By using remote infrared detection techniques most species, except homonuclear diatomic species, can be detected and quantified due to their unique infrared spectral properties in the wavelength region 3–13 µm . In order to choose the optimal wavelength region for passive detection several factors have to be taken into account. The most important factors are atmospheric transmission (i.e. water and carbon dioxide absorption), background radiation flux and the integrated oscillator strengths of the absorption lines of the species of interest. Fig. 1 shows a typical atmospheric transmission in the IR region, together with the spectral radiances of five blackbody radiators with normal background temperatures ranging from 273 K to 313 K. As can be seen, water and carbon dioxide absorption block part of the spectrum or limit the effective range of optical measurements. The region from 8–13 µm contains more water bands than the 3–4 µm region, but the background radiation is more than 30 times higher at normal terrestrial temperatures, i.e. 300 K. The strength of the absorption band of many species of interest is also considerable higher in the 8–13 µm region. Even though water interference in the 7–8.5 µm (1400-1200 cm-1) wavelength region is severely affecting the signals, it is possible to utilize this region for measurements of methane, employing the gas-correlation technique.
Passive techniques using natural thermal background radiation for gas detection is very suitable around 1000 cm-1 due to maximum spectral radiance for such temperatures and a greatly transparent atmosphere. Gases that absorb infrared radiation in this atmospheric window are affecting the sun-earth radiative balance, which in turn is affecting the temperature on earth. IR cameras manufactured for use in the atmospheric window around 1000 cm-1, are by definition also very suitable for visualization of greenhouse gas concentration gradients. Varying thermal background, reflectance or emittance over the image are compensated when using the imaging gas-correlation technique.
Taken into account these spectral considerations we choose an Agema Thermovision 900 LW infrared camera, which has a low noise-equivalent temperature difference, NEΔT, of 80 mK. The relative spectral response, which is at its maximum at 900 cm-1 (11 µm), is also shown in Fig. 1. together with the spectral radiances of five blackbody radiators.
Computer based convolution simulations for the spectral response of the camera system, comprised of the detector, camera optics, filters and gas-correlation cells, were performed. The simulation enabled determination of the properties of the whole optical transmission system except the Cassegrainian telescope which was considered not to influence the spectral response notably. Also profiling and determination of different filter types were possible. To achieve an optimal sensitivity is a question of balancing the use of narrow bandpass filters, optimized on strong spectral features, to yield a high contrast response, against the overall photon transmission in the system. Static noise in the detector requires the photon flux to be over a certain level to achieve a good signal-to-noise ratio. Furthermore, a bandpass filter is in itself radiating more than a short- or long-wavelength-pass filter. Therefore, by varying the wavelength region and its width, maximizing the ratio between the integrated total absorption of the gas of interest and the integrated total optical transmission of the system, an optimal filter profile can be selected.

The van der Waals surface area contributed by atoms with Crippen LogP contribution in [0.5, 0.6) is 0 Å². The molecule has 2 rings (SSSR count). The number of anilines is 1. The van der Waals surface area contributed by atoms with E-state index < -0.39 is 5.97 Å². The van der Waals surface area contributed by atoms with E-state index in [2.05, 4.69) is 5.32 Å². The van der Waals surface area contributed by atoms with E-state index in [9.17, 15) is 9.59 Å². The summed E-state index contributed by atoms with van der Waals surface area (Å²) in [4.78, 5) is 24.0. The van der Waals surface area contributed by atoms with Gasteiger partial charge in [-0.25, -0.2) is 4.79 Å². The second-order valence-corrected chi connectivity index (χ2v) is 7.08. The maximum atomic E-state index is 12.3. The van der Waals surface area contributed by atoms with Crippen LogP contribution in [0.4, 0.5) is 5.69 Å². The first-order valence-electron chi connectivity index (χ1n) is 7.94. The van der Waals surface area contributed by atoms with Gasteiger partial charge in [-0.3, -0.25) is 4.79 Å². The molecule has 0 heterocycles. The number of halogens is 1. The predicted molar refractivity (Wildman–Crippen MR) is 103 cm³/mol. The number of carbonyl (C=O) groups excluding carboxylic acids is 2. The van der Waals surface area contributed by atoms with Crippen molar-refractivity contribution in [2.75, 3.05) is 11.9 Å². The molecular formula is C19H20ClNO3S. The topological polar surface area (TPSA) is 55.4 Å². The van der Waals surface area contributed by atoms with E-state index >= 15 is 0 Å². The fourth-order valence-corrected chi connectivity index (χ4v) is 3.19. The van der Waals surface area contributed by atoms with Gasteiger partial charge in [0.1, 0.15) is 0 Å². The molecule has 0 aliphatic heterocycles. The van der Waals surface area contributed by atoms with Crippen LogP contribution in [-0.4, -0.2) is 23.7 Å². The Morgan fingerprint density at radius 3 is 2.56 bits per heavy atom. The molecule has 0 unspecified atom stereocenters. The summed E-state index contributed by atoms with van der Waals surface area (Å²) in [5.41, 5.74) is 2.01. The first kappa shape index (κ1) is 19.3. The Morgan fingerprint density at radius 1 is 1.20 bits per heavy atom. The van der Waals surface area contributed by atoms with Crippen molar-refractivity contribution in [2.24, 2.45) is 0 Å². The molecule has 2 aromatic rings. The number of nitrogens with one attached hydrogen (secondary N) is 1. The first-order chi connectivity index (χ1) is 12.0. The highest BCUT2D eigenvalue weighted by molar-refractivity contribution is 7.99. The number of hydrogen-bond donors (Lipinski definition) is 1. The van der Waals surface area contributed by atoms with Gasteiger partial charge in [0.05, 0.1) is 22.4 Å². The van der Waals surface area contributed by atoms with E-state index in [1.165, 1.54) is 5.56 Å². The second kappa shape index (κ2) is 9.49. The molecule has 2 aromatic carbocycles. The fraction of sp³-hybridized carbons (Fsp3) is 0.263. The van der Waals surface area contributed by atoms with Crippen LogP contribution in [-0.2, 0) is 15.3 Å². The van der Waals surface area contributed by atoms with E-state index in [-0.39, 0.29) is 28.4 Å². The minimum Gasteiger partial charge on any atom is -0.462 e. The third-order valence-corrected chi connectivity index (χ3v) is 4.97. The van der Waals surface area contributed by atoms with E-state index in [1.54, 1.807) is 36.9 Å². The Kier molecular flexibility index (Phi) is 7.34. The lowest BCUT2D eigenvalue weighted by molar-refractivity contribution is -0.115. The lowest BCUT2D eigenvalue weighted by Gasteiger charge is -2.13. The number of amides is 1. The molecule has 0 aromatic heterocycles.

As a result of the simulations, a best effort filter for detection of ammonia and ethylene in the 8–13 µm wavelength region is a long-wavelength-pass filter (cut-on at 9.2 µm) with 80 % transmission and a best effort filter for detection of methane is a broad bandpass filter (half power points at 7 µm and 8.5 µm) with 60 % transmission.
For the gas-correlation cell windows, several materials with transmission in the 2–13 µm wavelength region were considered. We choose ZnSe for measurements of species with absorption around 10 µm, and CaF2 for species around 8 µm; see Fig. 2. The ZnSe window surfaces were antireflection coated to reduce the reflection loss due to a high index of refraction, yielding more than 90 % transmission with a maximum of 99 % at 10.6 µm.
In Fig. 2 the transmittances of the discussed elements are shown together with the convoluted total response (black curves). FT-IR recorded spectra of 200 ppm×meters of ammonia and methane are shown in units of gas absorbance as red and orange lines, respectively .
2.1 Gas concentration calibration
Gas concentration calibration for ammonia was performed by integrating the relative transmittance of the system over wavenumbers from 700 to 1100 cm-1, with increasing gas concentrations, and then dividing the decreasing integrated relative transmittance with the integrated relative transmittance without gas. This procedure is primarily described for the case of direct absorption measurements. In the process the databases HITRAN 1996, QASoft ’96 and the software GRAMS/32 were used [10,12,13]. Fig. 3 shows convoluted spectra at two different concentration levels. The absorption line wing contribution influence was taken into account by using HITRAN composite spectra.